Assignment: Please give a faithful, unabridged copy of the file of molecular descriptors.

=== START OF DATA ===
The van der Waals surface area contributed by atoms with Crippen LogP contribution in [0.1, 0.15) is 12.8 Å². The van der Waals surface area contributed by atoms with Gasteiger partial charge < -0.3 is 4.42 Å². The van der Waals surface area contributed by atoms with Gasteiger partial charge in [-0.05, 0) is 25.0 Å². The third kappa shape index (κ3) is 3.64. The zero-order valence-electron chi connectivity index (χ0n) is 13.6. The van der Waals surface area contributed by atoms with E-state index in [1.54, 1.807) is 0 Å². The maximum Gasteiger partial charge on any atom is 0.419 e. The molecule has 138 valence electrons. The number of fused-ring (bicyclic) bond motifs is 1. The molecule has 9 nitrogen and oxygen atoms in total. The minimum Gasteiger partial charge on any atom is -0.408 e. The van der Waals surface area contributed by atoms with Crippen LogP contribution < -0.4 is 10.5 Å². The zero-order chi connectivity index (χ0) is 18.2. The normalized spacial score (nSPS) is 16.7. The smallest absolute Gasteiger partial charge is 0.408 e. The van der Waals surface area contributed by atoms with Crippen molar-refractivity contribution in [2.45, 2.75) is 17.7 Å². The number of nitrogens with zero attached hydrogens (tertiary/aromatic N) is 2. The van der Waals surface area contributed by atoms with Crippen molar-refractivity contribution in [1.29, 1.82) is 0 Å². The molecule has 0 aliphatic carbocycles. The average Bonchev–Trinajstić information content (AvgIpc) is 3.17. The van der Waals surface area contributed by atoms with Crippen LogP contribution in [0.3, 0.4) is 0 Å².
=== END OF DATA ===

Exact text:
The van der Waals surface area contributed by atoms with Crippen LogP contribution in [0.1, 0.15) is 12.8 Å². The van der Waals surface area contributed by atoms with Gasteiger partial charge < -0.3 is 4.42 Å². The van der Waals surface area contributed by atoms with Gasteiger partial charge in [-0.05, 0) is 25.0 Å². The third kappa shape index (κ3) is 3.64. The zero-order valence-electron chi connectivity index (χ0n) is 13.6. The van der Waals surface area contributed by atoms with E-state index in [1.54, 1.807) is 0 Å². The maximum Gasteiger partial charge on any atom is 0.419 e. The molecule has 138 valence electrons. The number of fused-ring (bicyclic) bond motifs is 1. The molecule has 9 nitrogen and oxygen atoms in total. The minimum Gasteiger partial charge on any atom is -0.408 e. The van der Waals surface area contributed by atoms with Crippen LogP contribution < -0.4 is 10.5 Å². The zero-order chi connectivity index (χ0) is 18.2. The normalized spacial score (nSPS) is 16.7. The smallest absolute Gasteiger partial charge is 0.408 e. The van der Waals surface area contributed by atoms with Crippen molar-refractivity contribution in [2.45, 2.75) is 17.7 Å². The number of nitrogens with zero attached hydrogens (tertiary/aromatic N) is 2. The van der Waals surface area contributed by atoms with Crippen molar-refractivity contribution in [1.29, 1.82) is 0 Å². The molecule has 0 aliphatic carbocycles. The average Bonchev–Trinajstić information content (AvgIpc) is 3.17. The van der Waals surface area contributed by atoms with Crippen LogP contribution in [0.3, 0.4) is 0 Å².